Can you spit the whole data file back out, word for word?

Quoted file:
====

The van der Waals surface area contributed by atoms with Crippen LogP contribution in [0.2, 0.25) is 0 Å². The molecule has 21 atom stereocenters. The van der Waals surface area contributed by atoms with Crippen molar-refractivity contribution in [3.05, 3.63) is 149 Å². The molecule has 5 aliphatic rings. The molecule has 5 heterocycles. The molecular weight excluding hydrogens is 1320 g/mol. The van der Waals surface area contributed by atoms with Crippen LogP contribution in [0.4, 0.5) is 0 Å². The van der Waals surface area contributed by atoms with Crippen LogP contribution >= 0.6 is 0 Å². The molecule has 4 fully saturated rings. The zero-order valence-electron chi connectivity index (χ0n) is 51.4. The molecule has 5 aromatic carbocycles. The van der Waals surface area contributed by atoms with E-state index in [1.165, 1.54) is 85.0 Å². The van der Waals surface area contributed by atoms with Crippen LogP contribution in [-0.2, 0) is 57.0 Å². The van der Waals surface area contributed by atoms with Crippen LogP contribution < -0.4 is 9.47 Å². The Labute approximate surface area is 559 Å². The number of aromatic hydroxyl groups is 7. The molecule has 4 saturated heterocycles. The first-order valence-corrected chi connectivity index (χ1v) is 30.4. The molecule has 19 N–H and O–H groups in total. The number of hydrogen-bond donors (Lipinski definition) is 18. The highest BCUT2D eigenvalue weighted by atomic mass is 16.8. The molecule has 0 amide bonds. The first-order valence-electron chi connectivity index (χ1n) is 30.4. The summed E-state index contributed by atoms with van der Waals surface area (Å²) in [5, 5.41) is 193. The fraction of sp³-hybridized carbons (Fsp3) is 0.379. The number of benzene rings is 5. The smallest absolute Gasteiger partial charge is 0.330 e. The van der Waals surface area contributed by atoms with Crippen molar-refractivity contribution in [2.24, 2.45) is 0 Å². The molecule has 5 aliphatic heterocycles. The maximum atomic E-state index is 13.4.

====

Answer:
The van der Waals surface area contributed by atoms with Crippen LogP contribution in [0.2, 0.25) is 0 Å². The molecule has 21 atom stereocenters. The van der Waals surface area contributed by atoms with Crippen molar-refractivity contribution in [3.05, 3.63) is 149 Å². The molecule has 5 aliphatic rings. The molecule has 5 heterocycles. The molecular weight excluding hydrogens is 1320 g/mol. The van der Waals surface area contributed by atoms with Crippen LogP contribution in [0.4, 0.5) is 0 Å². The van der Waals surface area contributed by atoms with Crippen LogP contribution >= 0.6 is 0 Å². The molecule has 4 fully saturated rings. The zero-order valence-electron chi connectivity index (χ0n) is 51.4. The molecule has 5 aromatic carbocycles. The van der Waals surface area contributed by atoms with E-state index in [1.165, 1.54) is 85.0 Å². The van der Waals surface area contributed by atoms with Crippen LogP contribution in [-0.2, 0) is 57.0 Å². The van der Waals surface area contributed by atoms with Crippen LogP contribution < -0.4 is 9.47 Å². The Labute approximate surface area is 559 Å². The number of aromatic hydroxyl groups is 7. The molecule has 4 saturated heterocycles. The first-order valence-corrected chi connectivity index (χ1v) is 30.4. The molecule has 19 N–H and O–H groups in total. The number of hydrogen-bond donors (Lipinski definition) is 18. The highest BCUT2D eigenvalue weighted by atomic mass is 16.8. The molecule has 0 amide bonds. The first-order valence-electron chi connectivity index (χ1n) is 30.4. The summed E-state index contributed by atoms with van der Waals surface area (Å²) in [5, 5.41) is 193. The fraction of sp³-hybridized carbons (Fsp3) is 0.379. The number of benzene rings is 5. The smallest absolute Gasteiger partial charge is 0.330 e. The van der Waals surface area contributed by atoms with Crippen molar-refractivity contribution in [2.24, 2.45) is 0 Å². The molecule has 5 aliphatic heterocycles. The maximum atomic E-state index is 13.4.